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Neon Samurai

 Proprietary software demonstrates far more of the Communist ideal from the ownership if ideas (patents), state supported economics in absence of competition based on quality (lock-in, back room deals, DMCA to block competition) and on through to  controlling how and when the consumer may use there purchased and owned product (legally dubius EULA, DMCA, Lock-in). Microsoft and Apple go to great lengths to impose market dominance and block fair competition from new entrants or better technology. MaxPC, such shallow thinking is usually below you. (meant as a reply to the article, not the comment above) 

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TheMurph

I'm trying to follow your train of thought, but I'm getting lost.  Can you elaborate? 

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Neon Samurai

I'm still looking for a specific article but this article and resulting discussion is also a good start: http://blogs.techrepublic.com.com/opensource/?p=117 http://techrepublic.com.com/5206-12853-0.html?forumID=102&threadID=240887&start=0 (eesh.. it can hurt to read one's comments from much earlier days.. hopefully my spelling has improved since)

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Neon Samurai

When I posted my original comment, it returned a "violates posting rules" error so I was limited to the brief but less clear comment above. In short, anyone seriously calling FOSS communist in nature is demonstrating a blind knee jerk emotional response without any actually thought about the development model. Essentially, FOSS software competes within a healthy capitalist market; barriers to new competition are purposefully kept low, products become popular because of there quality and functionality, lesser products loose out in the darwinian process of natural market forces like consumer selection. Developers are free to choose an existing license or write there own and copyright is the primary method of enforcement. As an example, Ubuntu is the popular brand that everyone's heard of as a result of natural market forces and user selection rather than being mandated as the one true way (state decree). This is all frequently reffered to as The Bazzar where any merchant can throw down a blanket and start competing in the market place with there wares. There is also the allowance for peer review of products; how does that nifty steam powered gismo work and how easily does the boiler blow up after I get it home and near my kids? By contrast, proprietary software is often refereed to as Cathedral style development; it is issued from the top down from a central body. A new entrant has a much smaller chance of overcoming political barriers to entry even if they happen to have a better product. Ideas rather than methods of implementation are guarded closely as state secrets. Developers are told what they will work on and limited in what quality of code they are allowed to produce; "good enough" to get the sale versus coding to the developers maximum ability. The citizens are told what they may do with the given product. Users are told "all computers shalt have Windows on them" and any distribution channels that average citizens have access too have upheld this decree from the hierarchical cathedral. It's about how many Windows licenses MS can move out of it's warehouse not how many of those licenses are actually desired by the consumer or ever see use. In a communist society, everything including ideas belong to The Party. Production is assigned and quantities mandated in absence of consideration for how much product is actually needed or what the factory and region are best at producing. Sure, most people may have been assigned a car but that vehicle was not of high quality nor was the quality of the assigned amount of fuel per household. It was about maintaining a strict set of laws that benefited the ruling party and Oligarchy (real power behind The Party). Much of this became clearly visible during the fall of communism as the former Russian states slowly transitioned to governing themselves. I'm trying to find a post that someone else put up about a year ago that presented a brilliantly clear comparison.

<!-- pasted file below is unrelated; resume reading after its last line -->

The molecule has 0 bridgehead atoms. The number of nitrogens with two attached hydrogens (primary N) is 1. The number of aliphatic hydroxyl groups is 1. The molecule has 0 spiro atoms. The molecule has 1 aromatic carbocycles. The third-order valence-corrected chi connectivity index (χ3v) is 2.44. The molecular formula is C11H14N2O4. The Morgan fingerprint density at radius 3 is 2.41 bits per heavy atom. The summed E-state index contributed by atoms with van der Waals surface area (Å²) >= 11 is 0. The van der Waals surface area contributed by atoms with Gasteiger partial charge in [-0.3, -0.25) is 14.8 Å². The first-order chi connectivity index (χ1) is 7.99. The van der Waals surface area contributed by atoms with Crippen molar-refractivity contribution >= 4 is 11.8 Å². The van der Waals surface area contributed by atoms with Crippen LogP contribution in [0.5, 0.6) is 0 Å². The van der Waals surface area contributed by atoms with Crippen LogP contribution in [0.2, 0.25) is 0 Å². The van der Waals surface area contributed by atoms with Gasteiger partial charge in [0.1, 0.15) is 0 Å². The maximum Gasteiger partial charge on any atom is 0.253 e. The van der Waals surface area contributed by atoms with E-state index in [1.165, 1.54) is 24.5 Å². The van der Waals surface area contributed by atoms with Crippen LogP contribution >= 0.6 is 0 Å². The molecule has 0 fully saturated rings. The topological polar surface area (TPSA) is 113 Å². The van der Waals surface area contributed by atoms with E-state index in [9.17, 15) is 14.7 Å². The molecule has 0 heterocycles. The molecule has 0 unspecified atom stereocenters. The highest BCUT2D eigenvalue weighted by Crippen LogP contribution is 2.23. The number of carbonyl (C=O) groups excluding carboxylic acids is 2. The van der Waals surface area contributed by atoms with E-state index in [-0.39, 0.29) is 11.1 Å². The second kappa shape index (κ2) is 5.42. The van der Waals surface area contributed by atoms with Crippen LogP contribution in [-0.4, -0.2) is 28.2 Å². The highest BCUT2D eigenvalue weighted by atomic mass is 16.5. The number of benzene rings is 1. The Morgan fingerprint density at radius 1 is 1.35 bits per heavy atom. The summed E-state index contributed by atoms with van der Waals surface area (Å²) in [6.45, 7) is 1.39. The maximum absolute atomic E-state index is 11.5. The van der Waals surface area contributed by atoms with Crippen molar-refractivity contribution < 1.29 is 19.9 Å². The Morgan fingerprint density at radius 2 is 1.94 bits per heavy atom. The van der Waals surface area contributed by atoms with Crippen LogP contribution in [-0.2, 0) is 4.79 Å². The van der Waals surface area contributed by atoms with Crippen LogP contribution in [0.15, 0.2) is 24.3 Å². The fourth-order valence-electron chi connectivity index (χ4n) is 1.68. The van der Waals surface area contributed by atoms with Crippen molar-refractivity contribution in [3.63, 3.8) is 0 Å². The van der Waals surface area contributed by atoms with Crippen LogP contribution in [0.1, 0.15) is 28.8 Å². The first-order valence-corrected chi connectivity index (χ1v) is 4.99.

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LatiosXT

I think you're confused.

Communism in its ideal form would be everyone produces and shares what everyone else needs. In practice though, that's not the case. Actually in fact, the first stage of government in communism is to allow the government to set the people on the right path, before eventually fading out completely because eventually the people should be learned enough to figure stuff out for themselves. Of course, in practice, humans are too lusful for power that they never get past the first step.

If anything, proprietary software and licensing represents a police state.

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dullthud

If you have police, you have a police state. All that varies is the degree of suppression.

It isn't just power lust that pre-empts true communism. Communism in the manner you describe, ie. ideal, can only truly exist if all people are absolutely equal, ie. clones, or otherwise engineered. Unfortunately there is too much diversity between individuals to have true equality. Some people will always be smarter, or stronger, or healthier, or more skilled at a given task. Perhaps we might evolve to the point where it is possible to have true anarchic communism, where everyone can be trusted to do their best all the time for the good of the species without being forced, but, that would mean a hive consciousness, where individualism is suppressed for the good of all. Whoa would that suck.

Artificially intelligent robots could probably do it, but I doubt that humans ever will, we're not wired right.